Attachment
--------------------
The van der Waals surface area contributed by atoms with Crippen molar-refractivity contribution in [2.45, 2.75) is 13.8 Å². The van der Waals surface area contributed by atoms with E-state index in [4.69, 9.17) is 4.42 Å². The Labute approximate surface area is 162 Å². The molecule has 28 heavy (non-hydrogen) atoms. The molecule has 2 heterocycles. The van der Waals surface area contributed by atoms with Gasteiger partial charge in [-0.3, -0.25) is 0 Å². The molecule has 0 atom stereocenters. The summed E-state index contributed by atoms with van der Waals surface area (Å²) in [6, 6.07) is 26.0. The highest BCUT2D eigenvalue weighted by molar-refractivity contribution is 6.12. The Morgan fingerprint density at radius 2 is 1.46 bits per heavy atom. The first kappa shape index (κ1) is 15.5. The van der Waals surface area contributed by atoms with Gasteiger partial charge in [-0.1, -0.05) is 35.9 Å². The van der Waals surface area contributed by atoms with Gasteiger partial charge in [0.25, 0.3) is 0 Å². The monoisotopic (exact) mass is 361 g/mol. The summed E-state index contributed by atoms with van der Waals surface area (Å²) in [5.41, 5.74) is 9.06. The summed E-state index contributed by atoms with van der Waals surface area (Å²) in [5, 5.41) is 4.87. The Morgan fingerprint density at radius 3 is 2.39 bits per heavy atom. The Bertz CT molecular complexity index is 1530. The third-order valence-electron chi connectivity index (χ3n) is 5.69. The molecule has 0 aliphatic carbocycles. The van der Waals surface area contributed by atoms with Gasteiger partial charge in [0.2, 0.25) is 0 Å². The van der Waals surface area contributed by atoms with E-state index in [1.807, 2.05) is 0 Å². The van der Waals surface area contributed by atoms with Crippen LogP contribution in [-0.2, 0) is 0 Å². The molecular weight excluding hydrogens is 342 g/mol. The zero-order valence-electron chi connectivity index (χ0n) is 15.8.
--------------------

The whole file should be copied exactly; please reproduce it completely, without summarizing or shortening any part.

The van der Waals surface area contributed by atoms with Crippen molar-refractivity contribution in [2.45, 2.75) is 13.8 Å². The van der Waals surface area contributed by atoms with E-state index in [4.69, 9.17) is 4.42 Å². The Labute approximate surface area is 162 Å². The molecule has 28 heavy (non-hydrogen) atoms. The molecule has 2 heterocycles. The van der Waals surface area contributed by atoms with Gasteiger partial charge in [-0.3, -0.25) is 0 Å². The molecule has 0 atom stereocenters. The summed E-state index contributed by atoms with van der Waals surface area (Å²) in [6, 6.07) is 26.0. The highest BCUT2D eigenvalue weighted by molar-refractivity contribution is 6.12. The Morgan fingerprint density at radius 2 is 1.46 bits per heavy atom. The first kappa shape index (κ1) is 15.5. The van der Waals surface area contributed by atoms with Gasteiger partial charge in [-0.1, -0.05) is 35.9 Å². The van der Waals surface area contributed by atoms with Gasteiger partial charge in [0.25, 0.3) is 0 Å². The monoisotopic (exact) mass is 361 g/mol. The summed E-state index contributed by atoms with van der Waals surface area (Å²) in [5.41, 5.74) is 9.06. The summed E-state index contributed by atoms with van der Waals surface area (Å²) in [5, 5.41) is 4.87. The Morgan fingerprint density at radius 3 is 2.39 bits per heavy atom. The Bertz CT molecular complexity index is 1530. The third-order valence-electron chi connectivity index (χ3n) is 5.69. The molecule has 0 aliphatic carbocycles. The van der Waals surface area contributed by atoms with Gasteiger partial charge in [0.2, 0.25) is 0 Å². The van der Waals surface area contributed by atoms with E-state index in [1.807, 2.05) is 0 Å². The van der Waals surface area contributed by atoms with Crippen LogP contribution in [-0.2, 0) is 0 Å². The molecular weight excluding hydrogens is 342 g/mol. The zero-order valence-electron chi connectivity index (χ0n) is 15.8.